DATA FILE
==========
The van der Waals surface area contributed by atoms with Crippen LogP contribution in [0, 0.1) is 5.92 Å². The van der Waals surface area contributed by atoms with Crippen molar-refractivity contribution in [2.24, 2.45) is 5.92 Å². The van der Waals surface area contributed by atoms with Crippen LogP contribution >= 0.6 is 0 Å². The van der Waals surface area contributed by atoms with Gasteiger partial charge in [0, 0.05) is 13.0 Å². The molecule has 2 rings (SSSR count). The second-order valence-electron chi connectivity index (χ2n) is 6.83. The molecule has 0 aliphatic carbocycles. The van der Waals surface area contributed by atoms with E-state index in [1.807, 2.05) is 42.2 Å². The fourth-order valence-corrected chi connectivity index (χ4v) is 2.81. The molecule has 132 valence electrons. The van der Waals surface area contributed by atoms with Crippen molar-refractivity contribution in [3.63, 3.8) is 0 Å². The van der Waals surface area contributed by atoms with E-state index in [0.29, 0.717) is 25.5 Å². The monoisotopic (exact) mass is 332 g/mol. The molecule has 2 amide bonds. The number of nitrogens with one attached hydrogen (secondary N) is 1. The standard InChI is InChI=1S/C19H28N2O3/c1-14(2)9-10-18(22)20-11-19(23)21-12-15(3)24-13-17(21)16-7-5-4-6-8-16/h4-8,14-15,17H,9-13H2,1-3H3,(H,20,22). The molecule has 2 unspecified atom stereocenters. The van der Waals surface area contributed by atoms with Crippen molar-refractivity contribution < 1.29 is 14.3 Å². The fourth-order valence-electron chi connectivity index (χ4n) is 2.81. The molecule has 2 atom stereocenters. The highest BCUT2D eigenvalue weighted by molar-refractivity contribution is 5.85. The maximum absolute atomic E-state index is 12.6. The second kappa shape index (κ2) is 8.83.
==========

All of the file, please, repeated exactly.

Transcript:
The van der Waals surface area contributed by atoms with Crippen LogP contribution in [0, 0.1) is 5.92 Å². The van der Waals surface area contributed by atoms with Crippen molar-refractivity contribution in [2.24, 2.45) is 5.92 Å². The van der Waals surface area contributed by atoms with Crippen LogP contribution >= 0.6 is 0 Å². The van der Waals surface area contributed by atoms with Gasteiger partial charge in [0, 0.05) is 13.0 Å². The molecule has 2 rings (SSSR count). The second-order valence-electron chi connectivity index (χ2n) is 6.83. The molecule has 0 aliphatic carbocycles. The van der Waals surface area contributed by atoms with E-state index in [1.807, 2.05) is 42.2 Å². The fourth-order valence-corrected chi connectivity index (χ4v) is 2.81. The molecule has 132 valence electrons. The van der Waals surface area contributed by atoms with Crippen molar-refractivity contribution in [3.63, 3.8) is 0 Å². The van der Waals surface area contributed by atoms with E-state index in [0.29, 0.717) is 25.5 Å². The monoisotopic (exact) mass is 332 g/mol. The molecule has 2 amide bonds. The number of nitrogens with one attached hydrogen (secondary N) is 1. The standard InChI is InChI=1S/C19H28N2O3/c1-14(2)9-10-18(22)20-11-19(23)21-12-15(3)24-13-17(21)16-7-5-4-6-8-16/h4-8,14-15,17H,9-13H2,1-3H3,(H,20,22). The molecule has 2 unspecified atom stereocenters. The van der Waals surface area contributed by atoms with Crippen molar-refractivity contribution < 1.29 is 14.3 Å². The fourth-order valence-electron chi connectivity index (χ4n) is 2.81. The molecule has 2 atom stereocenters. The highest BCUT2D eigenvalue weighted by molar-refractivity contribution is 5.85. The maximum absolute atomic E-state index is 12.6. The second kappa shape index (κ2) is 8.83.